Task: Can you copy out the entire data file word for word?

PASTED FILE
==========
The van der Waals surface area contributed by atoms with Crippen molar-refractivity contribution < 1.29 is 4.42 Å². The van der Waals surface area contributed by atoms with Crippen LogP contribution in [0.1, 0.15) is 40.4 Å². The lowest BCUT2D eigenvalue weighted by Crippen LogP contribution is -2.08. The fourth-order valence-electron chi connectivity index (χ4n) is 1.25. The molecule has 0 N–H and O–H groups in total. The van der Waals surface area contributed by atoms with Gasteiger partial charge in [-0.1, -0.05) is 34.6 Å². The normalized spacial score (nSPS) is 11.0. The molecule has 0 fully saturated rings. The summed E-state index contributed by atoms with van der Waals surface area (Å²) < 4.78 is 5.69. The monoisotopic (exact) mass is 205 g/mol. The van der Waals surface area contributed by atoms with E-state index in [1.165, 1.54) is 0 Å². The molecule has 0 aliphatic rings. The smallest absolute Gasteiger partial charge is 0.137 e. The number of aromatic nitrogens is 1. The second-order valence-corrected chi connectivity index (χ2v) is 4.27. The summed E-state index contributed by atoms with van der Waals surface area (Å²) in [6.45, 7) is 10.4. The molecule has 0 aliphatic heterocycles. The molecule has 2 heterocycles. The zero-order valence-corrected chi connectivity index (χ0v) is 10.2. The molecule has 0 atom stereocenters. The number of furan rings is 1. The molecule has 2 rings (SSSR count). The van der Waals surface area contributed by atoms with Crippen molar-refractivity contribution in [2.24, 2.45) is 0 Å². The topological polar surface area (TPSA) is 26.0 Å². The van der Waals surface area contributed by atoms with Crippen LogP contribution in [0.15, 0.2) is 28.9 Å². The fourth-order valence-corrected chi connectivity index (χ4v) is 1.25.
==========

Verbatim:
The van der Waals surface area contributed by atoms with Crippen molar-refractivity contribution < 1.29 is 4.42 Å². The van der Waals surface area contributed by atoms with Crippen LogP contribution in [0.1, 0.15) is 40.4 Å². The lowest BCUT2D eigenvalue weighted by Crippen LogP contribution is -2.08. The fourth-order valence-electron chi connectivity index (χ4n) is 1.25. The molecule has 0 N–H and O–H groups in total. The van der Waals surface area contributed by atoms with Gasteiger partial charge in [-0.1, -0.05) is 34.6 Å². The normalized spacial score (nSPS) is 11.0. The molecule has 0 fully saturated rings. The summed E-state index contributed by atoms with van der Waals surface area (Å²) < 4.78 is 5.69. The monoisotopic (exact) mass is 205 g/mol. The van der Waals surface area contributed by atoms with E-state index in [1.165, 1.54) is 0 Å². The molecule has 0 aliphatic rings. The smallest absolute Gasteiger partial charge is 0.137 e. The number of aromatic nitrogens is 1. The second-order valence-corrected chi connectivity index (χ2v) is 4.27. The summed E-state index contributed by atoms with van der Waals surface area (Å²) in [6.45, 7) is 10.4. The molecule has 0 aliphatic heterocycles. The molecule has 2 heterocycles. The zero-order valence-corrected chi connectivity index (χ0v) is 10.2. The molecule has 0 atom stereocenters. The number of furan rings is 1. The molecule has 2 rings (SSSR count). The van der Waals surface area contributed by atoms with Crippen molar-refractivity contribution in [2.24, 2.45) is 0 Å². The topological polar surface area (TPSA) is 26.0 Å². The van der Waals surface area contributed by atoms with Crippen LogP contribution in [0.15, 0.2) is 28.9 Å². The fourth-order valence-corrected chi connectivity index (χ4v) is 1.25.